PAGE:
In that same chapter Rollins signals his intention to take what became his famous bridge sabbatical the next year; proposes marriage to Shirley Carter, whom he had recently taken on a boat cruise and dance featuring the Duke Ellington Orchestra; performs a concert with the Modern Jazz Quartet and joins Thelonious Monk for a couple of weeks at the Five Spot; overwhelms Gerry Mulligan in a pair of friendly cutting sessions; records the album Sonny Rollins And The Contemporary Leaders (which is panned by Amiri Baraka); is discombobulated by Gunther Schuller’s famous analysis “Sonny Rollins and the Challenge of Thematic Improvisation” in the debut issue of the Jazz Review; and more.

There is much engrossing material before and after that chapter. Some is well-known — Sonny’s stints in prison and his kicking a heroin addiction — but fleshed out with less familiar detail (it was Kenny Drew’s gun Rollins was carrying when he was arrested and sent to Riker’s Island for the first time). Some is less familiar, such as Rollins’ father being court-martialed, demoted and imprisoned on bogus charges stemming from his having hosted an interracial party in Annapolis in 1946.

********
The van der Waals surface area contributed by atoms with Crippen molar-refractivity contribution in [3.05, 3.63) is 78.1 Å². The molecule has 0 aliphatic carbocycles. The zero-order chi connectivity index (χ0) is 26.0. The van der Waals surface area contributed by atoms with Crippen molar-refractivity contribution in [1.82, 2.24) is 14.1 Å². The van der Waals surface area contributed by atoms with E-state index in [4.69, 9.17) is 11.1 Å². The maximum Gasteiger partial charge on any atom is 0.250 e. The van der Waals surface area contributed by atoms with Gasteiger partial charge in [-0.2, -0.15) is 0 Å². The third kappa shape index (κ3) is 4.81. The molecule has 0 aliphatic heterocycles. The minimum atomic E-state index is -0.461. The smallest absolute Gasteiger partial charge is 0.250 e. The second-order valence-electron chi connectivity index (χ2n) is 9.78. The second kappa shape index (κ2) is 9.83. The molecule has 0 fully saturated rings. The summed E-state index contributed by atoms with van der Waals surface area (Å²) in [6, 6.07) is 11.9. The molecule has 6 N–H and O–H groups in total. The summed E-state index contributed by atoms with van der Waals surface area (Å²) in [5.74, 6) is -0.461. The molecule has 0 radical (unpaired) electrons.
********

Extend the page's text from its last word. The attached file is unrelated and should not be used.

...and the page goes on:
The story of Sonny’s relationship with his late wife, Lucille Rollins, is given the importance it deserves. He met her in Chicago in 1957, and they immediately hit it off and began corresponding. But he married and separated from one woman (Dawn Finney) and proposed to another (Shirley Carter) before he and Lucille moved in together in 1959, just ahead of Sonny’s first reclusive period. Sonny and Lucille married soon afterward, then were separated during Sonny’s second reclusive period, which he spent in India and Japan, immersing himself in yoga and Eastern religions. But they reunited, and Lucille transformed herself into Sonny’s trusted business manager and co-producer of his albums. It was Lucille who insisted that Sonny perform in Boston four days after 9/11, which resulted in a great live album.

Lucille’s death in 2004 left Rollins bereft, though he kept performing and releasing albums. In 2012, Rollins was diagnosed with pulmonary fibrosis, possibly caused by his proximity to the toxic dust at Ground Zero on 9/11. He played what proved his final concert in Barcelona that November, and stopped playing entirely in 2014.

The average survival time for someone diagnosed with pulmonary fibrosis is three to five years, but this past September Rollins turned 92. He uses a walker to get around and rarely leaves the house he moved to after Lucille’s death. But he doesn’t let his mortality bother him.